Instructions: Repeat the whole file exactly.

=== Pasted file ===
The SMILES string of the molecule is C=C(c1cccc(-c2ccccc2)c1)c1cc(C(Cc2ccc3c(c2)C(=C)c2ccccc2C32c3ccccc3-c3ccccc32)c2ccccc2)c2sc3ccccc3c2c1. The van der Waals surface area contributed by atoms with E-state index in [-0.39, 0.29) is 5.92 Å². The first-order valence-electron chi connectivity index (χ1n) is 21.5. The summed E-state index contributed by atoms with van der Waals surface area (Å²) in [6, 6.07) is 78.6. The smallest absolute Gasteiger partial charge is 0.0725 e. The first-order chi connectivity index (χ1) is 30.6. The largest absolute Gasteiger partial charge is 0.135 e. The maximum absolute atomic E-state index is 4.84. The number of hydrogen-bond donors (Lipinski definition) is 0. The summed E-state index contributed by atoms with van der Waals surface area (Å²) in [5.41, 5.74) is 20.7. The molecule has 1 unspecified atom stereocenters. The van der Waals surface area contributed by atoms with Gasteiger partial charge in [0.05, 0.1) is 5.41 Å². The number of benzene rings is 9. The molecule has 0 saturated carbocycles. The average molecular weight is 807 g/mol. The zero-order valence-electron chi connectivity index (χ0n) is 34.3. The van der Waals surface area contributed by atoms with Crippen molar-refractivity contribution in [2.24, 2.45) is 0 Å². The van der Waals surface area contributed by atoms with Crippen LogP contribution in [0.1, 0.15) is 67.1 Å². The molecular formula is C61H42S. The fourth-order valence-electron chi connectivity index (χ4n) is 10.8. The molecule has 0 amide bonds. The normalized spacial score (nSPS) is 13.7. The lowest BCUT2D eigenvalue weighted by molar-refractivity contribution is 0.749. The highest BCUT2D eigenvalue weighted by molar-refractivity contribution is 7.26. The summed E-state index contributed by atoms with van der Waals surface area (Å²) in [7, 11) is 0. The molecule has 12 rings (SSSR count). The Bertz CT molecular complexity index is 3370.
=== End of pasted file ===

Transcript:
The SMILES string of the molecule is C=C(c1cccc(-c2ccccc2)c1)c1cc(C(Cc2ccc3c(c2)C(=C)c2ccccc2C32c3ccccc3-c3ccccc32)c2ccccc2)c2sc3ccccc3c2c1. The van der Waals surface area contributed by atoms with E-state index in [-0.39, 0.29) is 5.92 Å². The first-order valence-electron chi connectivity index (χ1n) is 21.5. The summed E-state index contributed by atoms with van der Waals surface area (Å²) in [6, 6.07) is 78.6. The smallest absolute Gasteiger partial charge is 0.0725 e. The first-order chi connectivity index (χ1) is 30.6. The largest absolute Gasteiger partial charge is 0.135 e. The maximum absolute atomic E-state index is 4.84. The number of hydrogen-bond donors (Lipinski definition) is 0. The summed E-state index contributed by atoms with van der Waals surface area (Å²) in [5.41, 5.74) is 20.7. The molecule has 1 unspecified atom stereocenters. The van der Waals surface area contributed by atoms with Gasteiger partial charge in [0.05, 0.1) is 5.41 Å². The number of benzene rings is 9. The molecule has 0 saturated carbocycles. The average molecular weight is 807 g/mol. The zero-order valence-electron chi connectivity index (χ0n) is 34.3. The van der Waals surface area contributed by atoms with Crippen molar-refractivity contribution in [2.24, 2.45) is 0 Å². The van der Waals surface area contributed by atoms with Crippen LogP contribution in [0.1, 0.15) is 67.1 Å². The molecular formula is C61H42S. The fourth-order valence-electron chi connectivity index (χ4n) is 10.8. The molecule has 0 amide bonds. The normalized spacial score (nSPS) is 13.7. The lowest BCUT2D eigenvalue weighted by molar-refractivity contribution is 0.749. The highest BCUT2D eigenvalue weighted by molar-refractivity contribution is 7.26. The summed E-state index contributed by atoms with van der Waals surface area (Å²) in [7, 11) is 0. The molecule has 12 rings (SSSR count). The Bertz CT molecular complexity index is 3370.